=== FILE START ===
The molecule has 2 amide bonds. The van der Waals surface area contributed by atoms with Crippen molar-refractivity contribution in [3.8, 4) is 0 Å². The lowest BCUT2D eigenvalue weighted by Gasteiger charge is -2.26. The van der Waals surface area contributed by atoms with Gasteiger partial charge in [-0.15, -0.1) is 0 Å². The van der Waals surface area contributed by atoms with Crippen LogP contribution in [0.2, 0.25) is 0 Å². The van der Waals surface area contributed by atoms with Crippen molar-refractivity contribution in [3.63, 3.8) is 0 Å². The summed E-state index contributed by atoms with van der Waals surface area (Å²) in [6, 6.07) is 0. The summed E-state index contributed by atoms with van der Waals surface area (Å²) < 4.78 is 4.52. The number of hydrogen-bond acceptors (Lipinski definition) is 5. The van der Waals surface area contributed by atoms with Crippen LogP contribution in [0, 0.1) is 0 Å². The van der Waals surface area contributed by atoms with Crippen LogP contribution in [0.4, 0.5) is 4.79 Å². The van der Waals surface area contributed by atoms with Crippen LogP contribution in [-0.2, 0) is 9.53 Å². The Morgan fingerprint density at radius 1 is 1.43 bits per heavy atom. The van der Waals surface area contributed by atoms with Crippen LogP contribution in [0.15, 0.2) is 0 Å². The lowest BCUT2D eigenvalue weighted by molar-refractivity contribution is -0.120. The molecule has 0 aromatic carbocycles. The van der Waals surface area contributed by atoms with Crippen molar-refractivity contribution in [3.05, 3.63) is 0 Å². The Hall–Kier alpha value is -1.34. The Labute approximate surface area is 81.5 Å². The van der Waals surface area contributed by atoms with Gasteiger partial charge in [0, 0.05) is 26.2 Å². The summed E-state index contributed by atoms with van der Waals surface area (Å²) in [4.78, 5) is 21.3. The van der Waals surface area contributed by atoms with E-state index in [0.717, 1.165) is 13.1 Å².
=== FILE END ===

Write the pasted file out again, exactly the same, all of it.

The molecule has 2 amide bonds. The van der Waals surface area contributed by atoms with Crippen molar-refractivity contribution in [3.8, 4) is 0 Å². The lowest BCUT2D eigenvalue weighted by Gasteiger charge is -2.26. The van der Waals surface area contributed by atoms with Gasteiger partial charge in [-0.15, -0.1) is 0 Å². The van der Waals surface area contributed by atoms with Crippen LogP contribution in [0.2, 0.25) is 0 Å². The van der Waals surface area contributed by atoms with Crippen molar-refractivity contribution in [3.63, 3.8) is 0 Å². The summed E-state index contributed by atoms with van der Waals surface area (Å²) in [6, 6.07) is 0. The summed E-state index contributed by atoms with van der Waals surface area (Å²) < 4.78 is 4.52. The number of hydrogen-bond acceptors (Lipinski definition) is 5. The van der Waals surface area contributed by atoms with Crippen LogP contribution in [0, 0.1) is 0 Å². The van der Waals surface area contributed by atoms with Crippen LogP contribution in [0.4, 0.5) is 4.79 Å². The van der Waals surface area contributed by atoms with Crippen LogP contribution in [-0.2, 0) is 9.53 Å². The Morgan fingerprint density at radius 1 is 1.43 bits per heavy atom. The van der Waals surface area contributed by atoms with Crippen LogP contribution in [0.15, 0.2) is 0 Å². The lowest BCUT2D eigenvalue weighted by molar-refractivity contribution is -0.120. The molecule has 0 aromatic carbocycles. The van der Waals surface area contributed by atoms with Crippen molar-refractivity contribution in [3.05, 3.63) is 0 Å². The Hall–Kier alpha value is -1.34. The Labute approximate surface area is 81.5 Å². The van der Waals surface area contributed by atoms with Gasteiger partial charge in [0, 0.05) is 26.2 Å². The summed E-state index contributed by atoms with van der Waals surface area (Å²) in [4.78, 5) is 21.3. The van der Waals surface area contributed by atoms with E-state index in [0.717, 1.165) is 13.1 Å².